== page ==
As he was our teacher we knew very little about his private life or past but I was delighted to meet a family recently who had known Mr. Fujii nearly all their lives and I was lucky to learn more about him through them.  The kids (my age) said they learned  how to camp, fly fish, sail, play tennis and snow ski from him on the many vacations the two families shared together.    Mr. Fujii was married for fifty years and had two daughters.

He was always wanting to expose us to wonderful things and the story behind how things were done so at Christmas time, as an art project, he took us back to the Renaissance by having us mix-up egg tempura paints and paint the hallway windows to look like stained glass windows.  It was lots of fun and most unusual to be out of the classroom and doing such a project in those days.  We all thought the windows looked marvelous!   When we returned from our two week Christmas vacation  we entered the school and found it smelling of rotten eggs and there was the janitor, Mr. Melson, unhappily washing all the windows of the very hard to remove egg tempura!

His memorial was in a Buddhist church in Union City.  Every seat was taken and there were people standing.  The church was colorful and smelled of incense. The service began with tolling of bells, then chanting, then an incense offering when everyone lined up to offer a bit of incense at the alter.  There was such a crowd this part of the ceremony took half an hour.

Then there was the eulogy by a long time friend and words from one daughter. This was touching and informative.   I learned how he continued to reinvent himself.  In the ’60’s there was a big pot bust, with many police cars, just a few doors down from their home.  He decided Berkeley was not the place to raise their daughters so the family moved to Aspen, Colorado.  He had the family learn Transandental Meditation and EST and the children went to school with Hunter Thompson’s children!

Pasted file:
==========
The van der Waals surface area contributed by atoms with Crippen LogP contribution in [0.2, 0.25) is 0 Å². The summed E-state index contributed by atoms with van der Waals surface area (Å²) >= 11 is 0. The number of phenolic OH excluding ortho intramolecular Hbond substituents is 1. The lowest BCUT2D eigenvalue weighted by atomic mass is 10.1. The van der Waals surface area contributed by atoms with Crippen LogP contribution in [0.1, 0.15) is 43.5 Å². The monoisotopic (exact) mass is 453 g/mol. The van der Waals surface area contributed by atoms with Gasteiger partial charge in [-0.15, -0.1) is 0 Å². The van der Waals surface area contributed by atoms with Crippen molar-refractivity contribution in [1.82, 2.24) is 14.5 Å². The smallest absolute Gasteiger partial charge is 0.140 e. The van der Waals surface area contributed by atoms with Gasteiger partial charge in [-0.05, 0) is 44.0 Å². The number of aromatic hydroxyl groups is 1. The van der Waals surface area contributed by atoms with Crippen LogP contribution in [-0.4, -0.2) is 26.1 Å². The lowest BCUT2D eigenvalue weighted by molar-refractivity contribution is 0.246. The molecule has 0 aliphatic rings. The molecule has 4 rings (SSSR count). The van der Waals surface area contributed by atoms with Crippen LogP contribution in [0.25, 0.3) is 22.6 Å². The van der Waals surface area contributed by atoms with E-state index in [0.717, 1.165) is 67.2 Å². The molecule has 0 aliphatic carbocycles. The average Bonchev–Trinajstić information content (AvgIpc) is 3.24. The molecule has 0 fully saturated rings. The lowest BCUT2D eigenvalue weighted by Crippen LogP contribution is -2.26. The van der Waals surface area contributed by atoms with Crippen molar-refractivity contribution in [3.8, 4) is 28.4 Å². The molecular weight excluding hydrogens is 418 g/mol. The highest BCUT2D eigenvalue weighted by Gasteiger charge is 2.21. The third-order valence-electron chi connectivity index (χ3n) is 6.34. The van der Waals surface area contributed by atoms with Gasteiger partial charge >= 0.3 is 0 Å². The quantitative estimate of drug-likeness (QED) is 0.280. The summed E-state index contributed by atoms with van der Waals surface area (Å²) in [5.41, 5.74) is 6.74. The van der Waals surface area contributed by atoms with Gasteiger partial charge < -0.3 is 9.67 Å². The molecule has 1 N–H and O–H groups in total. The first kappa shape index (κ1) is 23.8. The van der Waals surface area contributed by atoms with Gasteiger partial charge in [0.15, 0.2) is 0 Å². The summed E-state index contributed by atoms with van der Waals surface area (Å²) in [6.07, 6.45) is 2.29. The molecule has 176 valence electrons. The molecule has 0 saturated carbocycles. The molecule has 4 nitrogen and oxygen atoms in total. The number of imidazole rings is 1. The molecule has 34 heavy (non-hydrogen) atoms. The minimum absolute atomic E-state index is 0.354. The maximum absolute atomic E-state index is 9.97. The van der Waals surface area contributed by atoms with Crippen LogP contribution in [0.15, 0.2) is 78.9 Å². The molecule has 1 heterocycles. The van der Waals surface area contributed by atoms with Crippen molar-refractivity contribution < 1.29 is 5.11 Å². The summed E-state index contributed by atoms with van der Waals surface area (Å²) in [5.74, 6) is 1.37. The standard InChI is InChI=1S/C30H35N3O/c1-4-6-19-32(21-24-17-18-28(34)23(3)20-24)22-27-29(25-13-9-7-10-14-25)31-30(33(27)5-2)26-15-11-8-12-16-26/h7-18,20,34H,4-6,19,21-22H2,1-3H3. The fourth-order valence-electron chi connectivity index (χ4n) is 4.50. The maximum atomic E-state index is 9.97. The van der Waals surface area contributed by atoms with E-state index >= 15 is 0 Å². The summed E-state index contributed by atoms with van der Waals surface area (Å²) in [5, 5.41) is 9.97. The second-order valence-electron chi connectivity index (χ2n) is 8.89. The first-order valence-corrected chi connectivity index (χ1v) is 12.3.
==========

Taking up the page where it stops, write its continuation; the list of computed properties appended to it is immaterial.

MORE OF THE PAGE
The next move was to Mill Valley.  Then again to the East Bay.

He was always encouraging and wanted to make life better for those around him.  He saw the positive side of life, took risks and made the best of things.  In fact, one story about him was that when he was young he tied his shoes to barrel staves to ski!  Always ingenious!

He learned to play the ukelele and fell in love with all that was Hawaiian (he had requested that everyone dress in Hawaiian attire for the memorial!) and will be buried alongside his wife in Honolulu.

What I learned about him that stood out for me at the memorial was that the most important thing to Mr. Fujii was his love of people and his friends.  He kept friends from every phase of his life.  He was inspired by people and hoped to inspire them in return with endless support and love.  This is what I remember about him.  His constant smile and warm encouragement of these young children who would be passing through his life.  He made a huge impression on most of us in his sixth grade class at John Muir Elementary School, class of 1965.

Ken Gerver, a student of Mr. Fujii’s at John Muir School, kindly alerted me of this video he made of his time in the interment camps.  I know you will find it as moving as I did. https://www.youtube.com/watch?v=m11EYpixVyQ.

It would delight me and others, dear Reader, if you leave comments or stories about Mr. Fujii.